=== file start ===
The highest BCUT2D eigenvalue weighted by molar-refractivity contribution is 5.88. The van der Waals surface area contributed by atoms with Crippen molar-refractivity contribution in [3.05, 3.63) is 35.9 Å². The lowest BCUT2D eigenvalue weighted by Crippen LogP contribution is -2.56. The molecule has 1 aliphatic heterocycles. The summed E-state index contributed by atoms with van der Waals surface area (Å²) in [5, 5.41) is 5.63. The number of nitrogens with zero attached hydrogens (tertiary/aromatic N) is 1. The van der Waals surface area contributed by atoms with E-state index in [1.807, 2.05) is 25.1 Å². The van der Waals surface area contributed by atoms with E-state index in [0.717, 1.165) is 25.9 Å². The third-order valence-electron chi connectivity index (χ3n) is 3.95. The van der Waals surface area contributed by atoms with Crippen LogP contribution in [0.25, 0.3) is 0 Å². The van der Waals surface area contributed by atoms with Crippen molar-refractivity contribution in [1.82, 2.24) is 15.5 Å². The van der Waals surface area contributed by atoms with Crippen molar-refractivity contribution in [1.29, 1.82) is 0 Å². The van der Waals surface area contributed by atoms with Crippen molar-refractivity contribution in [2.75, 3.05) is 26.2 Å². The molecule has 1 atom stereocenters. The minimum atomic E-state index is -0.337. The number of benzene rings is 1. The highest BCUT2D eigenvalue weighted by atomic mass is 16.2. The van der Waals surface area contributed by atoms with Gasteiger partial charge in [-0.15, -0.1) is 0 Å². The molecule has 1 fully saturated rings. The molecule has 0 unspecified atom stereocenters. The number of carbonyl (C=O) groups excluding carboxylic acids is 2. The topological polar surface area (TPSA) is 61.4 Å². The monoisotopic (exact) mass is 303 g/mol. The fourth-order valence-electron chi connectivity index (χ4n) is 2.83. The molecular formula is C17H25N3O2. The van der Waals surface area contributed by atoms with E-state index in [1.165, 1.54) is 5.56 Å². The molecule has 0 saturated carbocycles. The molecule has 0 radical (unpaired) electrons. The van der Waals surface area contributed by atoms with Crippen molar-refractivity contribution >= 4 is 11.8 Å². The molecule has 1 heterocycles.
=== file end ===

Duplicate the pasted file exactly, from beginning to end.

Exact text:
The highest BCUT2D eigenvalue weighted by molar-refractivity contribution is 5.88. The van der Waals surface area contributed by atoms with Crippen molar-refractivity contribution in [3.05, 3.63) is 35.9 Å². The lowest BCUT2D eigenvalue weighted by Crippen LogP contribution is -2.56. The molecule has 1 aliphatic heterocycles. The summed E-state index contributed by atoms with van der Waals surface area (Å²) in [5, 5.41) is 5.63. The number of nitrogens with zero attached hydrogens (tertiary/aromatic N) is 1. The van der Waals surface area contributed by atoms with E-state index in [1.807, 2.05) is 25.1 Å². The van der Waals surface area contributed by atoms with E-state index in [0.717, 1.165) is 25.9 Å². The third-order valence-electron chi connectivity index (χ3n) is 3.95. The van der Waals surface area contributed by atoms with Crippen LogP contribution in [0.25, 0.3) is 0 Å². The van der Waals surface area contributed by atoms with Crippen molar-refractivity contribution in [1.82, 2.24) is 15.5 Å². The van der Waals surface area contributed by atoms with Crippen molar-refractivity contribution in [1.29, 1.82) is 0 Å². The van der Waals surface area contributed by atoms with Crippen molar-refractivity contribution in [2.75, 3.05) is 26.2 Å². The molecule has 1 atom stereocenters. The minimum atomic E-state index is -0.337. The number of benzene rings is 1. The highest BCUT2D eigenvalue weighted by atomic mass is 16.2. The van der Waals surface area contributed by atoms with Gasteiger partial charge in [-0.15, -0.1) is 0 Å². The molecule has 1 fully saturated rings. The molecule has 0 unspecified atom stereocenters. The number of carbonyl (C=O) groups excluding carboxylic acids is 2. The topological polar surface area (TPSA) is 61.4 Å². The monoisotopic (exact) mass is 303 g/mol. The fourth-order valence-electron chi connectivity index (χ4n) is 2.83. The molecular formula is C17H25N3O2. The van der Waals surface area contributed by atoms with E-state index in [1.165, 1.54) is 5.56 Å². The molecule has 0 saturated carbocycles. The molecule has 0 radical (unpaired) electrons. The van der Waals surface area contributed by atoms with Crippen molar-refractivity contribution >= 4 is 11.8 Å². The molecule has 1 heterocycles.